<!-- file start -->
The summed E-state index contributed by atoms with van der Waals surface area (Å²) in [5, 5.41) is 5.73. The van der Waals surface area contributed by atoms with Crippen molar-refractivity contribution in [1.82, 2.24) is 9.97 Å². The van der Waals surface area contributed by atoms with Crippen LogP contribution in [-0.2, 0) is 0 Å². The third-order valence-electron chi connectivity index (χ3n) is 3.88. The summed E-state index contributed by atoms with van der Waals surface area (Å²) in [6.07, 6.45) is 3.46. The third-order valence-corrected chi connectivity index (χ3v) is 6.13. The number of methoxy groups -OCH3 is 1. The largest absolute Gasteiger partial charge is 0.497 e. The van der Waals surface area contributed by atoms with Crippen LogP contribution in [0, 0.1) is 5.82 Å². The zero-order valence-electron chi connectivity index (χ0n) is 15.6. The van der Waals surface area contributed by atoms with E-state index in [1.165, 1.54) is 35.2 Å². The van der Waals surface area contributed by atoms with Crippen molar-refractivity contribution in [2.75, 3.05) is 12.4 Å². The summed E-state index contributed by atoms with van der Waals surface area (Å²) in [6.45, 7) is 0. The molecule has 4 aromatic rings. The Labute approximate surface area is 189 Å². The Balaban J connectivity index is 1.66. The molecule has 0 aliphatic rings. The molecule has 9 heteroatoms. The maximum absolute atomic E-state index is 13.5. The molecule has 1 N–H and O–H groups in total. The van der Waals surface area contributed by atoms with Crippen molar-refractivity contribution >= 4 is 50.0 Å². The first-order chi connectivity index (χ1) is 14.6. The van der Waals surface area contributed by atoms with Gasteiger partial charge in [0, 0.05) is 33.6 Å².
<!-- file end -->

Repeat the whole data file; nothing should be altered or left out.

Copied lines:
The summed E-state index contributed by atoms with van der Waals surface area (Å²) in [5, 5.41) is 5.73. The van der Waals surface area contributed by atoms with Crippen molar-refractivity contribution in [1.82, 2.24) is 9.97 Å². The van der Waals surface area contributed by atoms with Crippen LogP contribution in [-0.2, 0) is 0 Å². The third-order valence-electron chi connectivity index (χ3n) is 3.88. The summed E-state index contributed by atoms with van der Waals surface area (Å²) in [6.07, 6.45) is 3.46. The third-order valence-corrected chi connectivity index (χ3v) is 6.13. The number of methoxy groups -OCH3 is 1. The largest absolute Gasteiger partial charge is 0.497 e. The van der Waals surface area contributed by atoms with Crippen LogP contribution in [0, 0.1) is 5.82 Å². The zero-order valence-electron chi connectivity index (χ0n) is 15.6. The van der Waals surface area contributed by atoms with E-state index in [1.165, 1.54) is 35.2 Å². The van der Waals surface area contributed by atoms with Crippen molar-refractivity contribution in [2.75, 3.05) is 12.4 Å². The summed E-state index contributed by atoms with van der Waals surface area (Å²) in [6.45, 7) is 0. The molecule has 4 aromatic rings. The Labute approximate surface area is 189 Å². The Balaban J connectivity index is 1.66. The molecule has 0 aliphatic rings. The molecule has 9 heteroatoms. The maximum absolute atomic E-state index is 13.5. The molecule has 1 N–H and O–H groups in total. The van der Waals surface area contributed by atoms with Crippen molar-refractivity contribution >= 4 is 50.0 Å². The first-order chi connectivity index (χ1) is 14.6. The van der Waals surface area contributed by atoms with Gasteiger partial charge in [0, 0.05) is 33.6 Å².